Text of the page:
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 Table of Contents  
ORIGINAL ARTICLE
Year : 2019  |  Volume : 3  |  Issue : 4  |  Page : 236-239

Correlation study between urinary tract bacterial infection and some acute inflammatory responses


1 Department of Microbiology and Immunology, College of Medicine, Kerbala University, Kerbala, Iraq
2 Department of Microbiology, College of Medical and Health Technology, Baghdad, Iraq
3 Department of Microbiology, Al-Shomally General Hospital, Babil, Iraq

Date of Submission18-Aug-2019
Date of Acceptance09-Oct-2019
Date of Web Publication03-Dec-2019

Correspondence Address:
Dr. Falah Hasan Obayes AL-Khikani
Department of Microbiology and Immunology, College of Medicine, Kerbala University, Kerbala
Iraq
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Source of Support: None, Conflict of Interest: None


DOI: 10.4103/bbrj.bbrj_122_19

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  Abstract 


Background: There is no population in the world clear from urinary tract infection (UTI), especially among women. Urinary tract disease is a general term alluding to the bacterial infection anyplace in the urinary tract. It is commonly acknowledged that contamination of the upper urinary tract puts the patient in danger for kidney damage. The aim of the study was to identify the type of bacteria that cause UTI beside elevates the correlation between UTI and some inflammatory markers such as erythrocyte sedimentation rate, white blood cell, C-reactive protein (CRP), and hemoglobin for the UTI among patients in various sex and age groups. Methods: The study was carried in Baghdad Teaching Hospital during July 7, 2017–October 15, 2017. A sum of 45 UTI patients and 20 control group was collected. Results: The study showed that UTI increased in female than in male with 62.2% and 37.8%, respectively, and high risk at age 30–49 years with 42.2%. The microorganisms identified in this study were Escherichia coli (42.2%), followed by Enterobacter (8.9%), Pseudomonas and Klebsiella (6.7% for each), Proteus spp and Serratia spp (4.4% for each), and mixed culture (E. coli + Proteus and E. coli + Pseudomonas with 2.2% for each one). Conclusion: This study showed highly significant correlation between CRP and bacterial isolation.

Keywords: Bacterial infection, erythrocyte sedimentation rate, inflammatory parameters, urinary tract infection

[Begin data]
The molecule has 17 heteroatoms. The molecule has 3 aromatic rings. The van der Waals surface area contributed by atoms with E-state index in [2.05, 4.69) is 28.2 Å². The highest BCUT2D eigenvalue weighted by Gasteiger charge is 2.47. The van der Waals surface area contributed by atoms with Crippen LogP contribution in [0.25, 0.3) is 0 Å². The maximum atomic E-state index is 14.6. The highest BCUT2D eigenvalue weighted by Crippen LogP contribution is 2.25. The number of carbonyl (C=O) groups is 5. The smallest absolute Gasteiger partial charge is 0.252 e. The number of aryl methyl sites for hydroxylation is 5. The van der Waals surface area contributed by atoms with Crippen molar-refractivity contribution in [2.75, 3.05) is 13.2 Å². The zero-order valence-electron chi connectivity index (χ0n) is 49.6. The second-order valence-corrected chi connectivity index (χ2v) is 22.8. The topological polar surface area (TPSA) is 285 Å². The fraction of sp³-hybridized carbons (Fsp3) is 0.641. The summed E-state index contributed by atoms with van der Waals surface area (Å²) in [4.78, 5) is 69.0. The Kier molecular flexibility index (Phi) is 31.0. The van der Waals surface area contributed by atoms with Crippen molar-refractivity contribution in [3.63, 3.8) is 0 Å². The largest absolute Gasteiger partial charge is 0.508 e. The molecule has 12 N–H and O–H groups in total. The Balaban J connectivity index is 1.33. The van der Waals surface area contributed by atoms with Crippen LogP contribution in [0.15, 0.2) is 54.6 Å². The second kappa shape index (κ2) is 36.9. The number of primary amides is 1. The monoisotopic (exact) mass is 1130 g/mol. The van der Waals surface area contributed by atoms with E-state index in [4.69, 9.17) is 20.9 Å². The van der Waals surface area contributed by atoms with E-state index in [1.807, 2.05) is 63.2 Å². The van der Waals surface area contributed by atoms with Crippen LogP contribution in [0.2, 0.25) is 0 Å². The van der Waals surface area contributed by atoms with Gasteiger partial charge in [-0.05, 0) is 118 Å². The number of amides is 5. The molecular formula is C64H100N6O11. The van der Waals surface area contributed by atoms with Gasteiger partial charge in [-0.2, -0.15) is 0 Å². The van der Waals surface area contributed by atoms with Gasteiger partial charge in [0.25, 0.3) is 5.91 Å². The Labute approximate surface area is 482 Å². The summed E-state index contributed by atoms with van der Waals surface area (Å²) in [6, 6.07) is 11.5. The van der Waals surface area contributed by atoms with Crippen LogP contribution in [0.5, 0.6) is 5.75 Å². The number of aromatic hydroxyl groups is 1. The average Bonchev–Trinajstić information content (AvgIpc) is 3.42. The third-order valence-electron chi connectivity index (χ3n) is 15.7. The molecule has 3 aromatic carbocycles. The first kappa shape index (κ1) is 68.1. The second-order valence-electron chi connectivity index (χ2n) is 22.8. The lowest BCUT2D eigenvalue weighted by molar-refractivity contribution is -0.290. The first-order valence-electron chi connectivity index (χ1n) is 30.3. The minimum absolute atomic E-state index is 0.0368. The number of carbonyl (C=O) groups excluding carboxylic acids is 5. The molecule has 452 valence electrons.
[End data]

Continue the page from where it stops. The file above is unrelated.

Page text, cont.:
How to cite this article:
AL-Khikani FH, Auda Ga, Ayit AS. Correlation study between urinary tract bacterial infection and some acute inflammatory responses. Biomed Biotechnol Res J 2019;3:236-9

How to cite this URL:
AL-Khikani FH, Auda Ga, Ayit AS. Correlation study between urinary tract bacterial infection and some acute inflammatory responses. Biomed Biotechnol Res J [serial online] 2019 [cited 2019 Dec 7];3:236-9. Available from: http://www.bmbtrj.org/text.asp?2019/3/4/236/272183




  Introduction Top


Every year, about 150 million individuals are infected by urinary tract infection (UTI) that was considered the most common bacterial infection worldwide.[1] About 50% of female will be infected by bacterial UTI during their life span although both male and female may be infected.[2] UTI can be seen most commonly in infants, persons with abnormality in the urinary tract, women, and individuals with urethral catheterization for long time as persons who have injury in the spinal cord. Antimicrobial resistance, pyelonephritis, kidney damage in young children, sepsis, preterm birth, and frequent recurrent infection are considered serious complications of UTI.[3]

The clinical symptoms of UTI incorporate infection-induced inflammation of the urethra (urethritis), urinary bladder (cystitis), and kidneys (pyelonephritis) and are diagnosed by the presence of high amount of bacteria in the urine (bacteriuria) with concomitant symptoms. Symptoms of cystitis include frequent urination, burning sensation and pain during urination (dysuria), suprapubic pain and/or lower abdominal inconvenience, and cloudy, foul-smelling urine. Symptoms of pyelonephritis include the presence of bacteriuria and pyuria (white blood cells [WBCs] in the urine) that is accompanied by flank pain and fever yet could conceivably incorporate different symptoms of cystitis.